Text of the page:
TSOCID – Chapter Three

Chapter Three: Housemates

Bernard sat on the steps leading up to the workshop, surrounded by boxes he and Curtis had carted down from his old office and quarters. The first thing he had done upon receiving his undignified notice was call up his sister to help him move out. Myrna had said she would be by a little later with her truck. Now, it’s a lot later. And there’s still no truck.

He regretted his decision to wait outside for her. In the cold. His huff of indignation came out as a small white poof.

“Excuse me? Are you Bernard?”

A voice he did not recognize pulled him from his self-loathing. He looked up. It came from an elf he also did not recognize. She wore a red, festive-looking trenchcoat that must have been warmer than it looked, coke-bottle glasses the size of softballs, and a disheveled blonde bun held up with a pencil. She was also holding Myrna’s car keys.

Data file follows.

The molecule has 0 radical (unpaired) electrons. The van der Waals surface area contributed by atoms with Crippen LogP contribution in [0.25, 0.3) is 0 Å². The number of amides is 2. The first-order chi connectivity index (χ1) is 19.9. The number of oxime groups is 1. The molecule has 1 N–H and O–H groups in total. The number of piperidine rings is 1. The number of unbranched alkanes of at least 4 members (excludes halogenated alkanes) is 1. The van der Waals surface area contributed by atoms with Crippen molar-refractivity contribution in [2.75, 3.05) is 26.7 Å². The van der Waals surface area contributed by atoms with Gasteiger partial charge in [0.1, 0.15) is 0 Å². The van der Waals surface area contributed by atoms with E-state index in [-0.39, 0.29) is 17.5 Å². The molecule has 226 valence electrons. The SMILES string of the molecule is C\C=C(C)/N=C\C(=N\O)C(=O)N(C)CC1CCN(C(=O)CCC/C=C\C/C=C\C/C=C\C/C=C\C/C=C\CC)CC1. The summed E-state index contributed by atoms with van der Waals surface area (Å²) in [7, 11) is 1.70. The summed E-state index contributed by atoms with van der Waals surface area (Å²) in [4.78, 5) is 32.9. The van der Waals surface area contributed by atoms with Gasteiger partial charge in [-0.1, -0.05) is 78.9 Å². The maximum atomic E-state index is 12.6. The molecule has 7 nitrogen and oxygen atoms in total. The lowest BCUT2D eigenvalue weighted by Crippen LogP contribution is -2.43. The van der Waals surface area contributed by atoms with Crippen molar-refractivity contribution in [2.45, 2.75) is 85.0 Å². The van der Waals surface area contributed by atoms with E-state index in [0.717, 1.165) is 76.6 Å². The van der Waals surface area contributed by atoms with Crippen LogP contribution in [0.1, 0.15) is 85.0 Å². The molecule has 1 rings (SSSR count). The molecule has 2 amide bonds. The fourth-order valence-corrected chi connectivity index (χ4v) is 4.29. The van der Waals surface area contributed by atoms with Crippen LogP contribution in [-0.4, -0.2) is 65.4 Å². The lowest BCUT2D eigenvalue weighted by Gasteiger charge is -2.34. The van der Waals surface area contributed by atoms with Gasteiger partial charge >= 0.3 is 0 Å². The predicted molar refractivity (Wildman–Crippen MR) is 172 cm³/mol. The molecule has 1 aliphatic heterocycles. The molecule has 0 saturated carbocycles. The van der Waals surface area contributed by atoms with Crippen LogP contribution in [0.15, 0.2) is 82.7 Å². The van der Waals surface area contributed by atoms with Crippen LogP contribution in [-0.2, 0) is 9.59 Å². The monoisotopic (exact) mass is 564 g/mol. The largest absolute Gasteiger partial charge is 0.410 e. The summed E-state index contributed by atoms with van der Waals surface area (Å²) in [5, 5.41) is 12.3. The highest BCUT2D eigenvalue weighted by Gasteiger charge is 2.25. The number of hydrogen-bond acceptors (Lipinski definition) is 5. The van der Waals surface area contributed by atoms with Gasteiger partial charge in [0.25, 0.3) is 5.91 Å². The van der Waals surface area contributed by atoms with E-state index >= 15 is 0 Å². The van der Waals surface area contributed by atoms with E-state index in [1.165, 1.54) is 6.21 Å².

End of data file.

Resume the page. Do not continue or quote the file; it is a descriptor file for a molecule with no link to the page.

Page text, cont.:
“Yes, that’s me. I take it Myrna got tied up with something.”

“Normally I would say ‘yes,’ just to cover for her, but this time, yes, she really did. Something about magic fluctuations and covers being blown and a lot of Scout Elf jargon and expletives I don’t understand. So she asked me for a favor. I’m Juniper. Nice to meet you.”

She held out her hand, which Bernard gladly took. At this, Juniper looked down at it in shock.

“You’re freezing. How long have you been out here?”

“A while.”

“Well, I had parked over in the parking lot, but I’ll go pull it around so you don’t have to stay out in the cold carrying boxes.”

“No, it’s fine.”

Her eyebrows raised.

“Really,” he emphasized, “It’s deceptively hard to get into this roundabout, and the exercise should warm me up just fine.”

“You sure?”


She shrugged. “If you say so. I’m just not gonna be the one making you soup if you catch a cold,” she said, grabbing an unsteady pile of boxes. Bernard, seeing the strong sway in the towering pile, decided it would probably be safer to just take one at a time.